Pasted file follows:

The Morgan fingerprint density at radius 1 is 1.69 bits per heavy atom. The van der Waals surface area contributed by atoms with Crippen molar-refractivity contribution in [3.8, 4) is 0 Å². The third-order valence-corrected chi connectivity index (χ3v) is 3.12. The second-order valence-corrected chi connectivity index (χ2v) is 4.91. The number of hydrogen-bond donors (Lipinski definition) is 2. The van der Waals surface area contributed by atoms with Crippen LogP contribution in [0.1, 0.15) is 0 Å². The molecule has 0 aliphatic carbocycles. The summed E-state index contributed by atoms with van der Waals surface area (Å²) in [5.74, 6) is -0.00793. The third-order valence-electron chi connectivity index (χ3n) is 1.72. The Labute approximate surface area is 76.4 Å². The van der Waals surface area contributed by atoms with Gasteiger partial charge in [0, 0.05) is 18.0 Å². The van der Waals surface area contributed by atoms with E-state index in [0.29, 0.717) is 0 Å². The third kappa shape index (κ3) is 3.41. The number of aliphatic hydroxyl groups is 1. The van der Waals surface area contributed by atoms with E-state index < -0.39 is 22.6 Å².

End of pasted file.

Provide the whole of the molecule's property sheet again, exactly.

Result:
The Morgan fingerprint density at radius 1 is 1.69 bits per heavy atom. The van der Waals surface area contributed by atoms with Crippen molar-refractivity contribution in [3.8, 4) is 0 Å². The third-order valence-corrected chi connectivity index (χ3v) is 3.12. The second-order valence-corrected chi connectivity index (χ2v) is 4.91. The number of hydrogen-bond donors (Lipinski definition) is 2. The van der Waals surface area contributed by atoms with Crippen LogP contribution in [0.1, 0.15) is 0 Å². The molecule has 0 aliphatic carbocycles. The summed E-state index contributed by atoms with van der Waals surface area (Å²) in [5.74, 6) is -0.00793. The third-order valence-electron chi connectivity index (χ3n) is 1.72. The Labute approximate surface area is 76.4 Å². The van der Waals surface area contributed by atoms with Gasteiger partial charge in [0, 0.05) is 18.0 Å². The van der Waals surface area contributed by atoms with E-state index in [0.29, 0.717) is 0 Å². The third kappa shape index (κ3) is 3.41. The number of aliphatic hydroxyl groups is 1. The van der Waals surface area contributed by atoms with E-state index < -0.39 is 22.6 Å².